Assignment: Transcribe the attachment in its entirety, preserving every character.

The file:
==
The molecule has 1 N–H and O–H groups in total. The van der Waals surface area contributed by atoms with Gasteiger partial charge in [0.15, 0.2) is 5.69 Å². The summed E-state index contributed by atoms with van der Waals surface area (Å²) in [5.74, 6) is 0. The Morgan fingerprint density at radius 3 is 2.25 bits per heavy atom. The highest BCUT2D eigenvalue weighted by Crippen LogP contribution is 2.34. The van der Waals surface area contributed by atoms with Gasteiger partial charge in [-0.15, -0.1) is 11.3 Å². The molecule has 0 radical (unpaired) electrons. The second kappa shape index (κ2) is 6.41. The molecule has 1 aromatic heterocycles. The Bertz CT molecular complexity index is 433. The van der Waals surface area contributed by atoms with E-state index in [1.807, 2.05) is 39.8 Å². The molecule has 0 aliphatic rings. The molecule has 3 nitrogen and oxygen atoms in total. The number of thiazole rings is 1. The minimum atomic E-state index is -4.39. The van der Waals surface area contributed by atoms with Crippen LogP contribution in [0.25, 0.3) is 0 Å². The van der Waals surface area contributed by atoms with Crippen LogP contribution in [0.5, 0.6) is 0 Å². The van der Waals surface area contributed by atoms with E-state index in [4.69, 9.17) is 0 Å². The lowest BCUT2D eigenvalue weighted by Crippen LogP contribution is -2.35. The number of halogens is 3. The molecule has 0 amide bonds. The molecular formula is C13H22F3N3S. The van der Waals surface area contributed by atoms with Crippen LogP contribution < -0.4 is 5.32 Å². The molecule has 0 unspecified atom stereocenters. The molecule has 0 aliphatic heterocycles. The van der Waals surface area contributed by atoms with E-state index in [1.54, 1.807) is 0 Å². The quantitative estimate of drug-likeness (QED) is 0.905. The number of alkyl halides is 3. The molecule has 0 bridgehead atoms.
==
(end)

The molecule has 1 N–H and O–H groups in total. The van der Waals surface area contributed by atoms with Gasteiger partial charge in [0.15, 0.2) is 5.69 Å². The summed E-state index contributed by atoms with van der Waals surface area (Å²) in [5.74, 6) is 0. The Morgan fingerprint density at radius 3 is 2.25 bits per heavy atom. The highest BCUT2D eigenvalue weighted by Crippen LogP contribution is 2.34. The van der Waals surface area contributed by atoms with Gasteiger partial charge in [-0.15, -0.1) is 11.3 Å². The molecule has 0 radical (unpaired) electrons. The second kappa shape index (κ2) is 6.41. The molecule has 1 aromatic heterocycles. The Bertz CT molecular complexity index is 433. The van der Waals surface area contributed by atoms with E-state index in [1.807, 2.05) is 39.8 Å². The molecule has 0 aliphatic rings. The molecule has 3 nitrogen and oxygen atoms in total. The number of thiazole rings is 1. The minimum atomic E-state index is -4.39. The van der Waals surface area contributed by atoms with Crippen LogP contribution in [0.25, 0.3) is 0 Å². The van der Waals surface area contributed by atoms with Crippen LogP contribution in [0.5, 0.6) is 0 Å². The van der Waals surface area contributed by atoms with E-state index in [4.69, 9.17) is 0 Å². The lowest BCUT2D eigenvalue weighted by Crippen LogP contribution is -2.35. The number of halogens is 3. The molecule has 0 amide bonds. The molecular formula is C13H22F3N3S. The van der Waals surface area contributed by atoms with Crippen LogP contribution < -0.4 is 5.32 Å². The molecule has 0 unspecified atom stereocenters. The molecule has 0 aliphatic heterocycles. The van der Waals surface area contributed by atoms with E-state index in [1.54, 1.807) is 0 Å². The quantitative estimate of drug-likeness (QED) is 0.905. The number of alkyl halides is 3. The molecule has 0 bridgehead atoms.